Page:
As Ukraine offensive gains momentum, Russia’s 49th Army called ‘highly vulnerable’: Live updates

Ukraine’s counteroffensive is gathering momentum and the occupied southern city of Kherson is virtually cut off from the other territories held by Russia, according to an assessment released Thursday by the British Defense Ministry.

Ukraine has recently used its new long-range artillery to damage at least three of the bridges across the Dnipro River – bridges Russia relies upon to supply the areas under its control, the assessment said.

“Russia’s 49th Army is stationed on the west bank of the Dnipro River and now looks highly vulnerable,” the assessment said.

“We will not stop until we liberate the last meter of our Ukrainian land,” President Volodymyr Zelenskyy said. “We won’t rest until we liberate our last village.”

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Latest developments:

►The U.S. government announced Thursday a reward of up to $10 million for information about Russian interference in American elections, a sign of concern about meddling in the November midterms.

►Marina Ovsyannikova, a former Russian state TV journalist who quit after making an on-air protest of Russia’s war in Ukraine in March, was fined 50,000 rubles ($860) Thursday for discrediting the military. She was previously fined 30,000 rubles ($270 at the time) for holding up an antiwar poster during the March 14 evening news broadcast.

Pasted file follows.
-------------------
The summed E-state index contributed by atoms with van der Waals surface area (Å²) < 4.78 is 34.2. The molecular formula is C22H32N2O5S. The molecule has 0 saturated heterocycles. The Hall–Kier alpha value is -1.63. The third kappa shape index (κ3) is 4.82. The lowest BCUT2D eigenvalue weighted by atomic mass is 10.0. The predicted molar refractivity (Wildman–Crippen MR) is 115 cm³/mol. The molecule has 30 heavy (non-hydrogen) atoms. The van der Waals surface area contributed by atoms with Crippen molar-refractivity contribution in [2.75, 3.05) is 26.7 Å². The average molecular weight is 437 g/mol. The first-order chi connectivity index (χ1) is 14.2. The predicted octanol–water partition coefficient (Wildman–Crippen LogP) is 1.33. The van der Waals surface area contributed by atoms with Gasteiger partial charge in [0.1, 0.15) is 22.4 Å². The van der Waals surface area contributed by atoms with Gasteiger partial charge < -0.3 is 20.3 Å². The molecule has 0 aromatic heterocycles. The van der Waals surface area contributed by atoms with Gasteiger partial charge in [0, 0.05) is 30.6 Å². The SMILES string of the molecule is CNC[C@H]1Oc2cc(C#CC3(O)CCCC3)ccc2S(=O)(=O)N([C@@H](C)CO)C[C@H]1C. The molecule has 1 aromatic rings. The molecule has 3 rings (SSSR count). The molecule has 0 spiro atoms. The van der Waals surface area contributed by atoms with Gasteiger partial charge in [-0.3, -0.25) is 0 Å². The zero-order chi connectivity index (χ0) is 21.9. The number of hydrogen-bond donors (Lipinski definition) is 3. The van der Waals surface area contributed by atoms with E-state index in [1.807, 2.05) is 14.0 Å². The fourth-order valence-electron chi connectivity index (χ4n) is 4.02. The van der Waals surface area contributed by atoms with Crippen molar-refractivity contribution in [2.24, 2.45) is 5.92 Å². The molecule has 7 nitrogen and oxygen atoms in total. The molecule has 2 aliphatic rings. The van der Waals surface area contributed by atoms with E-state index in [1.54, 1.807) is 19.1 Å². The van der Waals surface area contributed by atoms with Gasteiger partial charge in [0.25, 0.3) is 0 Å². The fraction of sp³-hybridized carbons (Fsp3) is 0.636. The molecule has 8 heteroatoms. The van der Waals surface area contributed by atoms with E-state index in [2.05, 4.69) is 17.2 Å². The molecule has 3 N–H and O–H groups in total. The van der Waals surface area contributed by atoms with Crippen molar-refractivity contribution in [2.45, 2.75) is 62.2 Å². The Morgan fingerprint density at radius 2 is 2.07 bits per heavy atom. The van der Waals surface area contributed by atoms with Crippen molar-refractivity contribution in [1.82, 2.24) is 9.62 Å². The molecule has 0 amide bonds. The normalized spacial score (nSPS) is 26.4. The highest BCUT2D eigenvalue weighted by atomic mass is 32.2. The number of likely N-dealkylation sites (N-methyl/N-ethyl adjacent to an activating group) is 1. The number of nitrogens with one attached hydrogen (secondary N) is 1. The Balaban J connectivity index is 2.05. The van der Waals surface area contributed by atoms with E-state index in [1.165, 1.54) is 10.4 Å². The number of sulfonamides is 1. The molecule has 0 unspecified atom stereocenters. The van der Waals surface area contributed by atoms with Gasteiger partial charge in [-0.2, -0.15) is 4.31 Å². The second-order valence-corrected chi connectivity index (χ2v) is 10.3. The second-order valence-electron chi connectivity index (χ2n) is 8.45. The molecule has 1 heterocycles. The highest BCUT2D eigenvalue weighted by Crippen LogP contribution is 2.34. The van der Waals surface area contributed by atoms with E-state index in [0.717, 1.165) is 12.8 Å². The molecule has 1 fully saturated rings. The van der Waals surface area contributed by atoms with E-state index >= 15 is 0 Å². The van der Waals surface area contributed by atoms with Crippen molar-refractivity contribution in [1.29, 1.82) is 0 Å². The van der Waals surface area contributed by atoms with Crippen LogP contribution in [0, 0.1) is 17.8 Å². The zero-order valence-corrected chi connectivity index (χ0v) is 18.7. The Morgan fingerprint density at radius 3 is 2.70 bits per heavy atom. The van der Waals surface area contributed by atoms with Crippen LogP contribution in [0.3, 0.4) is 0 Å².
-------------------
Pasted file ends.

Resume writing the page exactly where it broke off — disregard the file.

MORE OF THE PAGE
►Ukrainian officials announced an operation to liberate an occupied region in the country’s south.

►Ukraine celebrated Statehood Day, a national holiday created after the invasion began. “We will fight for our statehood to the last – the last breath, the last bullet, the last soldier, but not ours – the enemy’s,” President Volodymyr Zelenskyy said.

►UEFA, soccer’s governing body in Europe, said it’s conducting a disciplinary investigation into Turkish club Fenerbahçe after its fans chanted the name of Russian President Vladimir Putin during a Champions League qualifying game Wednesday against Ukraine’s Dynamo Kyiv.

A fisherman watches smoke rise after Russian forces launched a missile attack on a military unit in the Vyshhorod district on the outskirts of Kyiv, Ukraine, Thursday, July 28, 2022. (AP Photo/David Goldman)

Russian casualties estimated at 75,000, US legislators told

There’s no accurate total for the number of casualties – including deaths and wounded – Russia and Ukraine have sustained in the war, and both sides have reason to fudge the figures.

But one current estimate recently shared with U.S. legislators hints at the enormous toll the Kremlin is paying for its invasion.

“We were briefed that over 75,000 Russians have either been killed or wounded, which is huge,” Democratic Rep. Elissa Slotkin of Michigan, who serves on the House Armed Services Committee, told CNN. “… Over 80% of their land forces are bogged down, and they’re tired.”

Kremlin spokesman Dmitry Peskov dismissed the figure Thursday, saying it wasn’t coming directly from the Biden administration. Russia hasn’t provided any casualty numbers in more than four months and tends to downplay its losses.

Last week, CIA Director William Burns pegged the number of Russian deaths in the war at 15,000 and up to 45,000 injured. That 60,000 total is lower than the new estimate by 20%, a significant but not enormous difference after another week of combat. The 75,000 casualties, if accurate, represent half the 150,000 troops the U.S. has said Russia initially committed to the war.